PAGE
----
The story of the Australian tour from an Indian point of view isnít Australiaís run at seventeen wins in a row or the mock-epic stand-off after the Sydney Test. No, the real story of the last year, of which this tour Down Under is a part, is Sachin Tendulkarís remarkable bid for immortality.
Till this last year (and in particular this, unfinished, Australian tour), a summary description of Tendulkarís career might have read like this: he was one of the great batsmen of the 20th century, who plateaued and then declined into a merely good batsman in the 21st.
This is the start of 2008; itís hard to believe, but next year in November, Tendulkar will have been a Test batsman for twenty years. Gavaskar had sixteen years at the top; so did Dilip Vengsarkar. Mohinder Amarnath had eighteen, but his was an interrupted career. In terms of longevity, no one else comes close. Of the three, only Gavaskar can sustain the comparison. Gavaskar and Tendulkar are Indian cricketís greatest batsmen, and one of Gavaskarís claims to greatness was that he retired from cricket on a high: his last innings was that great 96 against Pakistan in Bangalore, on a track that was turning square. He followed that up with a big hundred at Lords playing for the Rest of the World in 1987 and called it a day. So our sense of Gavaskarís career is one of unwavering skill at a remarkably high level of performance.
This isnít how the trajectory of Tendulkarís career was viewed till recently. The first decade of his career was his time of greatness. It encompassed both his time as a child prodigy dazzling the world in Perth and elsewhere and the pomp of his maturity in the late Nineties when he took bowling attacks with such relentless intent that Bradman was moved to anoint him as his heir. But as his second decade unfolded, it was hard not to feel that while greatness had been achieved, the promise of immortality had been belied.
This is not to argue that Tendulkar in the 21st century was an inconsiderable batsman. He scored lots of runs, hit substantial hundreds, played match-saving, sometimes match-winning innings. But something had changed, the spark that made him not just a very good consistent batsman (a Kallis, say), but a magical one, who was impregnable and overwhelming at once, seemed to have been extinguished.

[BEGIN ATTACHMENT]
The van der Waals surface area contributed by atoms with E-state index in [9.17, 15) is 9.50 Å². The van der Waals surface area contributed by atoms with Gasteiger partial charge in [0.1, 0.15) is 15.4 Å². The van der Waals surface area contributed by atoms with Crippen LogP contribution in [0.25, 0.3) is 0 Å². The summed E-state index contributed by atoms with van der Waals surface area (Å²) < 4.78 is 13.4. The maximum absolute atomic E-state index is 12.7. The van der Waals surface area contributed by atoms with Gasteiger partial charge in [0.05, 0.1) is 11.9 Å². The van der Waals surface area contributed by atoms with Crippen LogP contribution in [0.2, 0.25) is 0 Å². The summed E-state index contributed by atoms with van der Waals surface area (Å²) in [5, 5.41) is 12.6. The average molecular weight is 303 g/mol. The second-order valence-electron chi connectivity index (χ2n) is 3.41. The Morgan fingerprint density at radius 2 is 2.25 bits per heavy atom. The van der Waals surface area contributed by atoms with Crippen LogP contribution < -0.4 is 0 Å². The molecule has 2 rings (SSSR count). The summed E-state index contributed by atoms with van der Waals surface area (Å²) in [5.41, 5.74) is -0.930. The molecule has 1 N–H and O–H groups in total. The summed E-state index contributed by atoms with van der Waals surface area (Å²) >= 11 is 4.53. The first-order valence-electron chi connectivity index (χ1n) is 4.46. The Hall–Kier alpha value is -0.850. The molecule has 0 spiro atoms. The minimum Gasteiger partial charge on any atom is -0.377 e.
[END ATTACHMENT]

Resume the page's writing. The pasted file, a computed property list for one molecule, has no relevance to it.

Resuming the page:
The moment that marked that transformation from genius to journeyman for me wasnít a failed innings but a successful one: the match-winning hundred Tendulkar made in the Madras Test of 2001. It was the deciding Test of that extraordinary series against Steve Waughís men. India and Australia had shared the first two Tests, thanks to Harbhajanís heroics and Laxmanís sublime double hundred. Laxman scored a pair of lovely sixties at Chepauk, but the decisive innings was Tendulkarís. It was a dour, unlovely hundred made to look even more earthbound by Laxmanís unearthly cameos, and it signalled the arrival of a utilitarian Tendulkar.
Utilitarian because where once Tendulkarís innings had seemed a form of self-expression, he now began to play to purpose. The way he spoke about his batting changed: his refrain became the need to play to the needs of the team, almost as if he was a craftsman working on commission. Part of this was defensive: as it became evident that he wasnít imposing himself on the bowling any more, people began to ask where the Warne-annihilating persona was hiding. Tendulkar answered this chorus by saying two related things: a) no batsman could play the same way through a long career, and b) as he had grown into the senior pro of the team, his role had changed in a way that required a more responsible style.